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 Euclid's Elements Book II, Proposition 12: Law of Cosines.

In obtuse-angled triangles (BAC) the square on the side opposite the obtuse angle (BC) is greater than the sum of the squares on the sides containing the obtuse angle (AB and AC) by twice the rectangle contained by one of the sides about the obtuse angle (AC), namely that on which the perpendicular falls, and the straight line cut off outside by the perpendicular towards the obtuse angle (AH). This conclusion is equivalent to the law of cosines.
 
 

Euclid's Elements: Book II, Proposition 12, Law of Cosines

 

 
The Elements: Books I-XIII (Barnes & Noble Library of Essential Reading)

 

by Euclid, Thomas L. Heath (Translator), Andrew Aberdein (Introduction)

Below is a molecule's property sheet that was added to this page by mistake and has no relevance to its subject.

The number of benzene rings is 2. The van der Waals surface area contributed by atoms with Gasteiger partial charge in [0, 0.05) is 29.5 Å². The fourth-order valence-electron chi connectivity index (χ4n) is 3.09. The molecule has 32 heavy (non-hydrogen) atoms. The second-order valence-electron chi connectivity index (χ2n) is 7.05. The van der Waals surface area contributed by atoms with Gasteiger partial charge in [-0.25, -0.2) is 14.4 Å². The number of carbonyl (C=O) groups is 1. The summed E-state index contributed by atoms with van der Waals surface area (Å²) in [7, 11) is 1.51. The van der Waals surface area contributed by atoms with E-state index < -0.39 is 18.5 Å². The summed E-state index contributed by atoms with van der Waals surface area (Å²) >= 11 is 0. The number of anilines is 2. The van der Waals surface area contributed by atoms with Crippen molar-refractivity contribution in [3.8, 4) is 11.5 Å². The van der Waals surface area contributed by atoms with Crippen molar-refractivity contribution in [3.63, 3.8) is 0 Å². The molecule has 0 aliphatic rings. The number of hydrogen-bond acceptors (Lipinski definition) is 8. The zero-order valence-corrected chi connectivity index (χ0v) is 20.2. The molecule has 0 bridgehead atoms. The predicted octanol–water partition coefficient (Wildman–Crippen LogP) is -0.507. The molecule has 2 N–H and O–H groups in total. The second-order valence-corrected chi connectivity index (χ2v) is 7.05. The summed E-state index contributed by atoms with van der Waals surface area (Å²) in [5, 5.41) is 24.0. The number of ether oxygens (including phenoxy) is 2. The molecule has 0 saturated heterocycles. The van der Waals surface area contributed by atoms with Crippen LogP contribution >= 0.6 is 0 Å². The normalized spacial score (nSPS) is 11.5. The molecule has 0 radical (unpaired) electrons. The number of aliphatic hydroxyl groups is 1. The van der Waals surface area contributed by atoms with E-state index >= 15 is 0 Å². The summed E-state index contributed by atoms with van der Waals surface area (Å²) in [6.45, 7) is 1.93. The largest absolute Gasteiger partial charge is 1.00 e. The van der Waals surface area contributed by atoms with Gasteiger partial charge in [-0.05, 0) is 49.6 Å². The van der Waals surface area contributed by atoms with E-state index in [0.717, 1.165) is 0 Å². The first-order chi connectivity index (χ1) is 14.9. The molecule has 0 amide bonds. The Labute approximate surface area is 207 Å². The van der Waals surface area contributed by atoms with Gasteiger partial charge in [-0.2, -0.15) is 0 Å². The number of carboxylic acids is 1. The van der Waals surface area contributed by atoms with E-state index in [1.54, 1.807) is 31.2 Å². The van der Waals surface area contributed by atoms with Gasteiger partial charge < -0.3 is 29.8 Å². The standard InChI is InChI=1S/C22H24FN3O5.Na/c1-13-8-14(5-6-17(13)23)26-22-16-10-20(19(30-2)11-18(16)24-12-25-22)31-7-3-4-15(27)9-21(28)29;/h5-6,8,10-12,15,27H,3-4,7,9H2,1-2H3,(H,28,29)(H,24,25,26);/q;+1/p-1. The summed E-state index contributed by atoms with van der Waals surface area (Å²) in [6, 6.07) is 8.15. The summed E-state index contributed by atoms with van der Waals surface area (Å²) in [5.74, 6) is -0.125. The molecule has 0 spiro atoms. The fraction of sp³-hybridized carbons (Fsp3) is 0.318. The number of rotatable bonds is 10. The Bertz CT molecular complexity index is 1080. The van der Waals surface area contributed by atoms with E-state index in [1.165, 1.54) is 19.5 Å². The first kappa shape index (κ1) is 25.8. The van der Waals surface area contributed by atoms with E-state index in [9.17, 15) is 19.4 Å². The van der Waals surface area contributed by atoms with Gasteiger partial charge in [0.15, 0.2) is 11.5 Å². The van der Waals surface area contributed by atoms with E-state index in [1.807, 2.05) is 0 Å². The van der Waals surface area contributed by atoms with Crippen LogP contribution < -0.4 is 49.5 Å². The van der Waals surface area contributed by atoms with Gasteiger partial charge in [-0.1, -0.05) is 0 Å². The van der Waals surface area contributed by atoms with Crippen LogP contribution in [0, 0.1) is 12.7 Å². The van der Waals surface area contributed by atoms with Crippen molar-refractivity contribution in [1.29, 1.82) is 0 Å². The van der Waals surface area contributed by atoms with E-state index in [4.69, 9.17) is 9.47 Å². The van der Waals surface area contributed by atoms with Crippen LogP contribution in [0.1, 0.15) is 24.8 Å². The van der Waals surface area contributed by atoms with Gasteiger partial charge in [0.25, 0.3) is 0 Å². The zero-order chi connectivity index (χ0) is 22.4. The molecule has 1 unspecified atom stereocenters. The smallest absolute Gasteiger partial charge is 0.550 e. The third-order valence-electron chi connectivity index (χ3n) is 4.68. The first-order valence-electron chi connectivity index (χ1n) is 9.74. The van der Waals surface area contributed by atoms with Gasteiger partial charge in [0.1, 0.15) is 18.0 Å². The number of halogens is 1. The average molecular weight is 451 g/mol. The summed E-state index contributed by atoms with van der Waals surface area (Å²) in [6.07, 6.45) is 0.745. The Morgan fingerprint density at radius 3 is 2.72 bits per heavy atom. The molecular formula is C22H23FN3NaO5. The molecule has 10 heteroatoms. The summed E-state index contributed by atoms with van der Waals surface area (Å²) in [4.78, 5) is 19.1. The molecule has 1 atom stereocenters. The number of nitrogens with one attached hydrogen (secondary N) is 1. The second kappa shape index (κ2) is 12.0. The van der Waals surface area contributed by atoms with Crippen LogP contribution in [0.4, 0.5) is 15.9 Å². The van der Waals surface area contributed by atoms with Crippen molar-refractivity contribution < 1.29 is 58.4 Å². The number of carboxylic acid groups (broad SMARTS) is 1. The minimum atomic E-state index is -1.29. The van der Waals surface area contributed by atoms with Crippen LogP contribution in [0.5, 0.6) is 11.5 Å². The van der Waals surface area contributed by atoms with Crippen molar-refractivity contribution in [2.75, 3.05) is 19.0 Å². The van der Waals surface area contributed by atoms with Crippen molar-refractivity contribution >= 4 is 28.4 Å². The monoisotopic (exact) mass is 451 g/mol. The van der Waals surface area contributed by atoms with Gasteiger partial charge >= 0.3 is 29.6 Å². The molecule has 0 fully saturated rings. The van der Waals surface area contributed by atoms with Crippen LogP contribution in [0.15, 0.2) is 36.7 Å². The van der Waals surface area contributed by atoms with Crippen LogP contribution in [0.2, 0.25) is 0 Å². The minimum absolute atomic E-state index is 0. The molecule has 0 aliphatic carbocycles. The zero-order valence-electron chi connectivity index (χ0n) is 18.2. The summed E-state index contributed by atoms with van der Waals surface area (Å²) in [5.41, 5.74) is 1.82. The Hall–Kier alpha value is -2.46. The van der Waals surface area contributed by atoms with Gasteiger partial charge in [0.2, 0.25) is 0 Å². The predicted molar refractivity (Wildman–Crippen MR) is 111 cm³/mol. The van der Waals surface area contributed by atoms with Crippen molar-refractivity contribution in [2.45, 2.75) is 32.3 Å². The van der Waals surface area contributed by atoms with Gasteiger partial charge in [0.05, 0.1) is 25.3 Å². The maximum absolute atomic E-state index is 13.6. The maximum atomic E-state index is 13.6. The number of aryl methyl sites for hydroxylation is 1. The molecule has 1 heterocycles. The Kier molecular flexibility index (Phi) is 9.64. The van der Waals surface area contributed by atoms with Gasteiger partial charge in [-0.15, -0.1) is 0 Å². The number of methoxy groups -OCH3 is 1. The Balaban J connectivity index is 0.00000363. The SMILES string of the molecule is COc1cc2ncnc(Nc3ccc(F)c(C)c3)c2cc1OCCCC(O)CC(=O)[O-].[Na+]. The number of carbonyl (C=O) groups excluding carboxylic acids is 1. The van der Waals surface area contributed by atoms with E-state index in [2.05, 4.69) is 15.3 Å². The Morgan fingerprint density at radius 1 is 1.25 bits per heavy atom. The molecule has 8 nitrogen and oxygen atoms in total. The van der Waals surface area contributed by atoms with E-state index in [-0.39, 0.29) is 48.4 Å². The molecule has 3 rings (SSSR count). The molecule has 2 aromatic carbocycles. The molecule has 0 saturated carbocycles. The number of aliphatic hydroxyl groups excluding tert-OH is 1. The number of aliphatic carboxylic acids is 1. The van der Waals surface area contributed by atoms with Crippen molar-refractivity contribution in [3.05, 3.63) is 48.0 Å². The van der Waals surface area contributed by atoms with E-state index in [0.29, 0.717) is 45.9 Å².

(Paperback - Complete and Unabridged)

Euclid's Elements is a fundamental landmark of mathematical achievement. Firstly, it is a compendium of the principal mathematical work undertaken in classical Greece, for which in many cases no other source survives. Secondly, it is a model of organizational clarity which has had a deep influence on the way almost all subsequent mathematical research has been conducted. Thirdly, it is the most successful textbook ever written, only seriously challenged as an account of elementary geometry in the nineteenth century, more than two thousand years after its first publication.

Euclid reportedly lived some time between the death of Plato (427-347 BC) and the birth of Archimedes (287-212 BC). He most likely learned mathematics at Plato's Academy in Athens and taught at Alexandria in Egypt. Scholars believe Euclid was hired as one of the original faculty at a school of advanced study, patterned after those in Athens, and known as the Museum.


 

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